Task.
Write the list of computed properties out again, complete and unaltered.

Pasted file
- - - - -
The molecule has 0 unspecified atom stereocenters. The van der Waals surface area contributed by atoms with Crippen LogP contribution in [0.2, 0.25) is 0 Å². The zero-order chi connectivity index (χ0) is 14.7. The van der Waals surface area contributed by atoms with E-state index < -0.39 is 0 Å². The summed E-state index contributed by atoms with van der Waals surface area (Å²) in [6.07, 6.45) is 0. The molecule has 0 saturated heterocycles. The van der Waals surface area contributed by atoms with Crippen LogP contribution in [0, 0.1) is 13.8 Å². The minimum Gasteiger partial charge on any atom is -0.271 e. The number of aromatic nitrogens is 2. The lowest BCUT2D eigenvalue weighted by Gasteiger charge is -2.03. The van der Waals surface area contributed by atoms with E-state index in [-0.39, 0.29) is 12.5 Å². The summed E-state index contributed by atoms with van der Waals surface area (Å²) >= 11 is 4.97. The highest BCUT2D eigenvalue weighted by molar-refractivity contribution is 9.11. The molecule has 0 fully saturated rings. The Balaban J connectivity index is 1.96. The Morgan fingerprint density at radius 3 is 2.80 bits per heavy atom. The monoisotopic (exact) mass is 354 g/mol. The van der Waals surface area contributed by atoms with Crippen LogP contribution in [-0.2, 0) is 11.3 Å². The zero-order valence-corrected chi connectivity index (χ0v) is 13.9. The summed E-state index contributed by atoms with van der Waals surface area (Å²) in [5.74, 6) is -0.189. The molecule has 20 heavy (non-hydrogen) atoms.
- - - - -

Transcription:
The molecule has 0 unspecified atom stereocenters. The van der Waals surface area contributed by atoms with Crippen LogP contribution in [0.2, 0.25) is 0 Å². The zero-order chi connectivity index (χ0) is 14.7. The van der Waals surface area contributed by atoms with E-state index < -0.39 is 0 Å². The summed E-state index contributed by atoms with van der Waals surface area (Å²) in [6.07, 6.45) is 0. The molecule has 0 saturated heterocycles. The van der Waals surface area contributed by atoms with Crippen LogP contribution in [0, 0.1) is 13.8 Å². The minimum Gasteiger partial charge on any atom is -0.271 e. The number of aromatic nitrogens is 2. The lowest BCUT2D eigenvalue weighted by Gasteiger charge is -2.03. The van der Waals surface area contributed by atoms with E-state index in [-0.39, 0.29) is 12.5 Å². The summed E-state index contributed by atoms with van der Waals surface area (Å²) >= 11 is 4.97. The highest BCUT2D eigenvalue weighted by molar-refractivity contribution is 9.11. The molecule has 0 fully saturated rings. The Balaban J connectivity index is 1.96. The Morgan fingerprint density at radius 3 is 2.80 bits per heavy atom. The monoisotopic (exact) mass is 354 g/mol. The van der Waals surface area contributed by atoms with Crippen LogP contribution in [-0.2, 0) is 11.3 Å². The zero-order valence-corrected chi connectivity index (χ0v) is 13.9. The summed E-state index contributed by atoms with van der Waals surface area (Å²) in [5.74, 6) is -0.189. The molecule has 20 heavy (non-hydrogen) atoms.